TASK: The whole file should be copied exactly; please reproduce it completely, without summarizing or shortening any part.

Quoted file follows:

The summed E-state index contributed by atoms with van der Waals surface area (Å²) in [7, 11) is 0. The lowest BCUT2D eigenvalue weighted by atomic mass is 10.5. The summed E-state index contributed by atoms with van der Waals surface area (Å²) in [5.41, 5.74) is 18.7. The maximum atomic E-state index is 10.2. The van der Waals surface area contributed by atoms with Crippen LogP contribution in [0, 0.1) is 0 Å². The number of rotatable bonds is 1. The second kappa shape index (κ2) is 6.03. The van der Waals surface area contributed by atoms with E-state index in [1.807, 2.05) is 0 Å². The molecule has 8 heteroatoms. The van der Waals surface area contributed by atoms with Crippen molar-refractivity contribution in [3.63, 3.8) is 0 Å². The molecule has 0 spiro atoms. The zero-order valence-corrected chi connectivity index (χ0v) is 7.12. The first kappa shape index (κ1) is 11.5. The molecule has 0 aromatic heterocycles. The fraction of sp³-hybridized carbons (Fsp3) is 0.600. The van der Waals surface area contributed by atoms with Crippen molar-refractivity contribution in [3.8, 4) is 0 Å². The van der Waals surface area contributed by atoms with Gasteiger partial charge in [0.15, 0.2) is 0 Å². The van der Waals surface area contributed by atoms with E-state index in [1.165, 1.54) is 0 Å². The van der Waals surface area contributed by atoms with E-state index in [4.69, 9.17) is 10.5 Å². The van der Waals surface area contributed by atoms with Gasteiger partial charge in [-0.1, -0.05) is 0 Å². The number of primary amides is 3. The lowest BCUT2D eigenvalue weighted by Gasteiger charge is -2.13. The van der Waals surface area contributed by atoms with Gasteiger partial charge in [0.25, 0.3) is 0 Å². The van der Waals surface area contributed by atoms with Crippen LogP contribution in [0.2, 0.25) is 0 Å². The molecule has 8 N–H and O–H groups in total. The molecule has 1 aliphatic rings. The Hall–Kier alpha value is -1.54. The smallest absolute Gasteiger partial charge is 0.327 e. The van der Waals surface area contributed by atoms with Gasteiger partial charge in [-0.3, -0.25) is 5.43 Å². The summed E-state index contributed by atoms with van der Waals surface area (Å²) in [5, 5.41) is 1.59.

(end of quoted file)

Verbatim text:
The summed E-state index contributed by atoms with van der Waals surface area (Å²) in [7, 11) is 0. The lowest BCUT2D eigenvalue weighted by atomic mass is 10.5. The summed E-state index contributed by atoms with van der Waals surface area (Å²) in [5.41, 5.74) is 18.7. The maximum atomic E-state index is 10.2. The van der Waals surface area contributed by atoms with Crippen LogP contribution in [0, 0.1) is 0 Å². The number of rotatable bonds is 1. The second kappa shape index (κ2) is 6.03. The van der Waals surface area contributed by atoms with E-state index in [1.807, 2.05) is 0 Å². The molecule has 8 heteroatoms. The van der Waals surface area contributed by atoms with Crippen molar-refractivity contribution in [3.63, 3.8) is 0 Å². The molecule has 0 spiro atoms. The zero-order valence-corrected chi connectivity index (χ0v) is 7.12. The first kappa shape index (κ1) is 11.5. The molecule has 0 aromatic heterocycles. The fraction of sp³-hybridized carbons (Fsp3) is 0.600. The van der Waals surface area contributed by atoms with Crippen molar-refractivity contribution in [3.8, 4) is 0 Å². The van der Waals surface area contributed by atoms with Gasteiger partial charge in [0.15, 0.2) is 0 Å². The van der Waals surface area contributed by atoms with E-state index in [1.165, 1.54) is 0 Å². The van der Waals surface area contributed by atoms with E-state index in [4.69, 9.17) is 10.5 Å². The van der Waals surface area contributed by atoms with Gasteiger partial charge in [-0.1, -0.05) is 0 Å². The number of primary amides is 3. The lowest BCUT2D eigenvalue weighted by Gasteiger charge is -2.13. The van der Waals surface area contributed by atoms with Gasteiger partial charge in [0.25, 0.3) is 0 Å². The van der Waals surface area contributed by atoms with Crippen LogP contribution in [0.2, 0.25) is 0 Å². The molecule has 8 N–H and O–H groups in total. The molecule has 1 aliphatic rings. The Hall–Kier alpha value is -1.54. The smallest absolute Gasteiger partial charge is 0.327 e. The van der Waals surface area contributed by atoms with Gasteiger partial charge in [-0.3, -0.25) is 5.43 Å². The summed E-state index contributed by atoms with van der Waals surface area (Å²) in [5, 5.41) is 1.59.